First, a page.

News & Current Affairs
The time and trials of Bernard Collaery
On 7 June 2022, Australia’s Attorney-General Mark Dreyfus ordered that the Commonwealth drop the prosecution of lawyer Bernard Collaery. Mr Collaery’s trial was due to commence in the Supreme Court of the Australian Capital Territory on 24 October 2022.
The prosecution of Mr Collaery has been shrouded in secrecy since it first commenced in 2018, with black curtains often seen hanging over the glass panels in doors at the Magistrates and Supreme Court of the Australian Capital Territory, and the preliminary hearings being conducted in closed Court.
Who is Bernard Collaery?
Mr Collaery is an Australian lawyer and former politician. Mr Collaery was a member of the Australian Capital Territory’s first Legislative Assembly as the leader of the Residents Rally Party. Mr Collaery served as the deputy Chief Minister from 1989 to 1991.
Mr Collaery was appointed as the Attorney-General of the Australian Capital Territory in 1989 and served in that role until 1991.
Mr Collaery is the principal of Collaery Lawyers, a Canberra based law firm. Mr Collaery has practiced for over 40 years, and has acted in various prominent matters, such as the 1997 Thredbo landslide, the 1997 Royal Canberra Hospital implosion tragedy and the 1999 Glenbrook Rail accident.
What was Mr Collaery charged with?
Mr Collaery was charged with four counts of unlawfully communicating classified information in media interviews and a single conspiracy charge. These charges fall under the Intelligence Services Act 2001 (Cth), and the applicable penalties meant that Mr Collaery was facing the prospects of jail.
The charges specifically related to an alleged plot between Mr Collaery and his former client only known as Witness K, to reveal classified information to the government of Timor-Leste. Given the secretive nature of the way the proceedings were conducted, there is limited information regarding the specifics of what occurred, but a brief timeline of events is as follows:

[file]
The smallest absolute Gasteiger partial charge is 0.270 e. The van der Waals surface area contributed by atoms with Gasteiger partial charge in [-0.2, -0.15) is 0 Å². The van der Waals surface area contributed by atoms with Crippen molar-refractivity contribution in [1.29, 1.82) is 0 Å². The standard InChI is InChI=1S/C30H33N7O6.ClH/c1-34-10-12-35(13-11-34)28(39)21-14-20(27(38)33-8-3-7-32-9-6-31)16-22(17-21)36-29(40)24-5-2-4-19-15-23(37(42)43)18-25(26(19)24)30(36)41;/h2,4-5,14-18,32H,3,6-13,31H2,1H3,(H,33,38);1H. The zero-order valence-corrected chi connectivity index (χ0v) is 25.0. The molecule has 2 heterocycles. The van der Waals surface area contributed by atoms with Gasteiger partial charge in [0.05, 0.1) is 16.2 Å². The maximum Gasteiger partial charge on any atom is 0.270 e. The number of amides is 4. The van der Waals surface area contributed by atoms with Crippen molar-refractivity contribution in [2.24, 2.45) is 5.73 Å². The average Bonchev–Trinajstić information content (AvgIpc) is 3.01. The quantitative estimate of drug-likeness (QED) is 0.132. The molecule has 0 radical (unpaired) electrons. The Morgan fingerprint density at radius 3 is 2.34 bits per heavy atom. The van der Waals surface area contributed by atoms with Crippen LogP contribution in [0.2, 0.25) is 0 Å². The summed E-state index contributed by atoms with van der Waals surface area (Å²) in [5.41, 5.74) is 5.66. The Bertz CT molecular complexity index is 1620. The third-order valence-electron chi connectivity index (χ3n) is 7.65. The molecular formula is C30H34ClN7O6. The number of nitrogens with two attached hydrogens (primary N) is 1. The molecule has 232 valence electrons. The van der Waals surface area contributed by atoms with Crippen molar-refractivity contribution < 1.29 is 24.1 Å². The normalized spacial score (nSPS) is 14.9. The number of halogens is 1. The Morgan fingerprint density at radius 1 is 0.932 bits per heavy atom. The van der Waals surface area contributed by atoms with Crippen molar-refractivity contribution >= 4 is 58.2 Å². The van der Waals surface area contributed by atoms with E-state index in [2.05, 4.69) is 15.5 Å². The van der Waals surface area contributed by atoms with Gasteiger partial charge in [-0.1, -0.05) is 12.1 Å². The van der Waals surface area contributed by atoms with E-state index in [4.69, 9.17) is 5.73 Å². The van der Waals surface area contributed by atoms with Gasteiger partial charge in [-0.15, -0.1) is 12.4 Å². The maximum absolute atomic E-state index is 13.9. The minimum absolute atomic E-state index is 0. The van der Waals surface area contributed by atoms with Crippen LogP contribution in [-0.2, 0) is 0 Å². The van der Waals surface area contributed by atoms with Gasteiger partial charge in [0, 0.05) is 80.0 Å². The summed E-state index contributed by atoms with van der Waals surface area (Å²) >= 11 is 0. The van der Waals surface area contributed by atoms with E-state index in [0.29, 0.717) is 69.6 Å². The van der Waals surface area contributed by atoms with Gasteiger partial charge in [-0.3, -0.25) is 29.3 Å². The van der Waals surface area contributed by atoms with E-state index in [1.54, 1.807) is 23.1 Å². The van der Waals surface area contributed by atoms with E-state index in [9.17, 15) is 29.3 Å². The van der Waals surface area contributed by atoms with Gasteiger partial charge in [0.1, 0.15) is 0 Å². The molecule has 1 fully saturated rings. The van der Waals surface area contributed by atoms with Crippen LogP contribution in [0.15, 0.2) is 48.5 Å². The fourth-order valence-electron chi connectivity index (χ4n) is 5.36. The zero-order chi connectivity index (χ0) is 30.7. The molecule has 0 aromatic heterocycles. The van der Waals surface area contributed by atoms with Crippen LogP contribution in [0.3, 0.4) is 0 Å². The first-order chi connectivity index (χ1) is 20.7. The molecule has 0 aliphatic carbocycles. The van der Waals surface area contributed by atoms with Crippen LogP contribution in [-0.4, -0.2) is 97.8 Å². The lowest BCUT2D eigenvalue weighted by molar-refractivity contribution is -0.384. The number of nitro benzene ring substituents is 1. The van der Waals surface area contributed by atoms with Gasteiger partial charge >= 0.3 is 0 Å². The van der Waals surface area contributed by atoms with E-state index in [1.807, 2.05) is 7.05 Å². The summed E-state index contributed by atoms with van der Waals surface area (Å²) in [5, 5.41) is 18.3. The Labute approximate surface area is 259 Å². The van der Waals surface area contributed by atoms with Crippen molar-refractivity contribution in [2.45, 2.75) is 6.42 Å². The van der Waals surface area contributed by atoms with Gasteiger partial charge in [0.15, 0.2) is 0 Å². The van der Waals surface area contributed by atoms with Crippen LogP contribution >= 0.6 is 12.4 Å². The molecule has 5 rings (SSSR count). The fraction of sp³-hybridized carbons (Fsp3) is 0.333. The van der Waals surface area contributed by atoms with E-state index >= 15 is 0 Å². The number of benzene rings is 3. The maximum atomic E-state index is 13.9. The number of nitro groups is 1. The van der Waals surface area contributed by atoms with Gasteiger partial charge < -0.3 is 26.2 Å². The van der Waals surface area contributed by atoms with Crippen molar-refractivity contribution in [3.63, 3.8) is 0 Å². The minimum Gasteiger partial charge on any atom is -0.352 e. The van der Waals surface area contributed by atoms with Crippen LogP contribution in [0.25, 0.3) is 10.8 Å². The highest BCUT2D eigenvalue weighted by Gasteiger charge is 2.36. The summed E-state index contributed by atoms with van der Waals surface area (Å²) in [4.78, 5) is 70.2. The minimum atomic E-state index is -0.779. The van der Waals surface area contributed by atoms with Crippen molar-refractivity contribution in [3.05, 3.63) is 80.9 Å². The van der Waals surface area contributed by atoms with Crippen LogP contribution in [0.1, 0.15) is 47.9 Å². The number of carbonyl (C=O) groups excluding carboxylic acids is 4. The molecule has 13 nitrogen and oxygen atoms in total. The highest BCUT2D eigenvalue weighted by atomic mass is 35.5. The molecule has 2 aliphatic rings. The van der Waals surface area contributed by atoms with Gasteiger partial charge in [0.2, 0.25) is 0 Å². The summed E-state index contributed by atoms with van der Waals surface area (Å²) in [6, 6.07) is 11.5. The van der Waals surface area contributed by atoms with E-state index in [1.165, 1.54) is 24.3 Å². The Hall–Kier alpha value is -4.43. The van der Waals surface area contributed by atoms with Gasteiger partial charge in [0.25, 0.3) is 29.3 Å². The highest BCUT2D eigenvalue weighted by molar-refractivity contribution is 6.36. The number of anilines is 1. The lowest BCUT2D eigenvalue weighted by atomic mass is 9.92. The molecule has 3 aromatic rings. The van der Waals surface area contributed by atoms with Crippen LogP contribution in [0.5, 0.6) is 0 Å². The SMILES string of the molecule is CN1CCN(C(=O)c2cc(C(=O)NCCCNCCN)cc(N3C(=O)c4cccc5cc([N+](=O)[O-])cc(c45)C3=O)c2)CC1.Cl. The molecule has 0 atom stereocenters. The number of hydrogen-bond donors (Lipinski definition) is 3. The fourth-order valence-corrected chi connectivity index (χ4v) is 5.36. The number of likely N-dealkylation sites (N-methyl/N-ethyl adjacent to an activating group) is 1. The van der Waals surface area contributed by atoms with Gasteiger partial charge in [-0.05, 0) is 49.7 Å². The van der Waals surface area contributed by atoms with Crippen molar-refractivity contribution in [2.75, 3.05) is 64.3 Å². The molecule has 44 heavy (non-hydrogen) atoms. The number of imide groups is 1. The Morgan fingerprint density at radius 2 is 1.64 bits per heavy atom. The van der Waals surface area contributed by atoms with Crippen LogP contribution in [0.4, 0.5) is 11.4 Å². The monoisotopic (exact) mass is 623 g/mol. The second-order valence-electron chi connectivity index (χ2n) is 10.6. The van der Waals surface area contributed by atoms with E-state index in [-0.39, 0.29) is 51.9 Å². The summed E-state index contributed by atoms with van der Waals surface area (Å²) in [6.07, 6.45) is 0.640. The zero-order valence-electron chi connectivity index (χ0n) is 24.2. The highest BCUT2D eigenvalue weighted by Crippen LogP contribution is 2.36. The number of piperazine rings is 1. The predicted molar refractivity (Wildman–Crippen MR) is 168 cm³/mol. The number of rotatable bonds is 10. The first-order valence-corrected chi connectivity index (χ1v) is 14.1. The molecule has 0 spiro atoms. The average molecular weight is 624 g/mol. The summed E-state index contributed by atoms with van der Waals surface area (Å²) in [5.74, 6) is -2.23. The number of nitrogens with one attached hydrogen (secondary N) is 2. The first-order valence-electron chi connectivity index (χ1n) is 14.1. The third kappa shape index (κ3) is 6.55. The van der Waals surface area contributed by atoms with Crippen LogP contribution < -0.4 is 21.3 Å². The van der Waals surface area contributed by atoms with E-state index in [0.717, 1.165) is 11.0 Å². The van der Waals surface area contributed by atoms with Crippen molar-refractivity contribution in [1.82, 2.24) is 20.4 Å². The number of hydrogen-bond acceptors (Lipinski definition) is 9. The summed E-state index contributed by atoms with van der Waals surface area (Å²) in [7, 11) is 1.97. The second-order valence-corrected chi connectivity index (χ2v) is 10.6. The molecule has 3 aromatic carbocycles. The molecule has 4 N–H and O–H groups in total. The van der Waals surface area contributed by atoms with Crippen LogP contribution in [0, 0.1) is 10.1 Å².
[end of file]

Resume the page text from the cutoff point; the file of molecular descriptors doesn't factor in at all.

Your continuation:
In 2004 Witness K, a spy in the Australian Secret Intelligence Service, oversaw bugging operations in Timor-Leste ordered by Australia to gain an advantage during negotiation over oil reserves and gas in the region. 
It was alleged that Mr Collaery and Witness K plotted to reveal information about the bugging operation to the government of Timor-Leste. Witness K had allegedly sought out Mr Collaery to act for him in a complaint against ASIS.
In 2012, Timor-Leste’s prime minister informed Australia that they knew about the bugging operation, presumably done in an attempt to gain an unfair advantage over the negotiations.
In 2013, Timor-Leste appointed Mr Collaery to represent the country in The Hague in a bid to have the treaty between the two countries end.
Also in 2013, Mr Collaery’s home was raided whilst he was in The Hague, preparing to represent East Timor in the Permanent Court of Arbitration as it took action against Australia over the unfair tactic placing bugs to gain an unfair advantage. A threat of prosecution was then hanging over Mr Collaery’s head for a number of years, until he was issued a summons to appear in the Magistrates Court of the Australian Capital Territory in September 2018.